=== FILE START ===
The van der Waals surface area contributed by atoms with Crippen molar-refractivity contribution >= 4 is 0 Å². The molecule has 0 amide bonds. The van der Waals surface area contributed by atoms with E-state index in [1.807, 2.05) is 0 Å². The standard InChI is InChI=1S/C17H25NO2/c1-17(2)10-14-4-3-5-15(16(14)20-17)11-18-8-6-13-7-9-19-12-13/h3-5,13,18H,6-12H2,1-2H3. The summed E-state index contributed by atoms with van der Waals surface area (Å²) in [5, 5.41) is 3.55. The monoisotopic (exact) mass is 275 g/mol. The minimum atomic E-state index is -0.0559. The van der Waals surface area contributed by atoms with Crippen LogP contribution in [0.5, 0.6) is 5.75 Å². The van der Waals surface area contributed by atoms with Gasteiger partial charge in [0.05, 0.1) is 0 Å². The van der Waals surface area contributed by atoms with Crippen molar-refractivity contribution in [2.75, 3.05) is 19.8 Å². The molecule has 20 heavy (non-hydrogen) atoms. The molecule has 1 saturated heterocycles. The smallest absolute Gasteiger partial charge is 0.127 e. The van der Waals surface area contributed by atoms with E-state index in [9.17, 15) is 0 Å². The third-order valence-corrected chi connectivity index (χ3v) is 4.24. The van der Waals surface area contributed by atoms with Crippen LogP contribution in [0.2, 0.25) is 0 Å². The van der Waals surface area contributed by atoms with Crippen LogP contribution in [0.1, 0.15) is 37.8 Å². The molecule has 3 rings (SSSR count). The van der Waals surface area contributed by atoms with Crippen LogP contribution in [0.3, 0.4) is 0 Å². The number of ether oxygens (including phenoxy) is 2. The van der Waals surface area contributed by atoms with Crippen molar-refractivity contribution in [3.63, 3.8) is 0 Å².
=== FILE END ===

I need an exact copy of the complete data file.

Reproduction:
The van der Waals surface area contributed by atoms with Crippen molar-refractivity contribution >= 4 is 0 Å². The molecule has 0 amide bonds. The van der Waals surface area contributed by atoms with E-state index in [1.807, 2.05) is 0 Å². The standard InChI is InChI=1S/C17H25NO2/c1-17(2)10-14-4-3-5-15(16(14)20-17)11-18-8-6-13-7-9-19-12-13/h3-5,13,18H,6-12H2,1-2H3. The summed E-state index contributed by atoms with van der Waals surface area (Å²) in [5, 5.41) is 3.55. The monoisotopic (exact) mass is 275 g/mol. The minimum atomic E-state index is -0.0559. The van der Waals surface area contributed by atoms with Crippen LogP contribution in [0.5, 0.6) is 5.75 Å². The van der Waals surface area contributed by atoms with Gasteiger partial charge in [0.05, 0.1) is 0 Å². The van der Waals surface area contributed by atoms with Crippen molar-refractivity contribution in [2.75, 3.05) is 19.8 Å². The molecule has 20 heavy (non-hydrogen) atoms. The molecule has 1 saturated heterocycles. The smallest absolute Gasteiger partial charge is 0.127 e. The van der Waals surface area contributed by atoms with E-state index in [9.17, 15) is 0 Å². The third-order valence-corrected chi connectivity index (χ3v) is 4.24. The van der Waals surface area contributed by atoms with Crippen LogP contribution in [0.2, 0.25) is 0 Å². The van der Waals surface area contributed by atoms with Crippen LogP contribution in [0.1, 0.15) is 37.8 Å². The molecule has 3 rings (SSSR count). The van der Waals surface area contributed by atoms with Crippen LogP contribution in [0.3, 0.4) is 0 Å². The number of ether oxygens (including phenoxy) is 2. The van der Waals surface area contributed by atoms with Crippen molar-refractivity contribution in [3.63, 3.8) is 0 Å².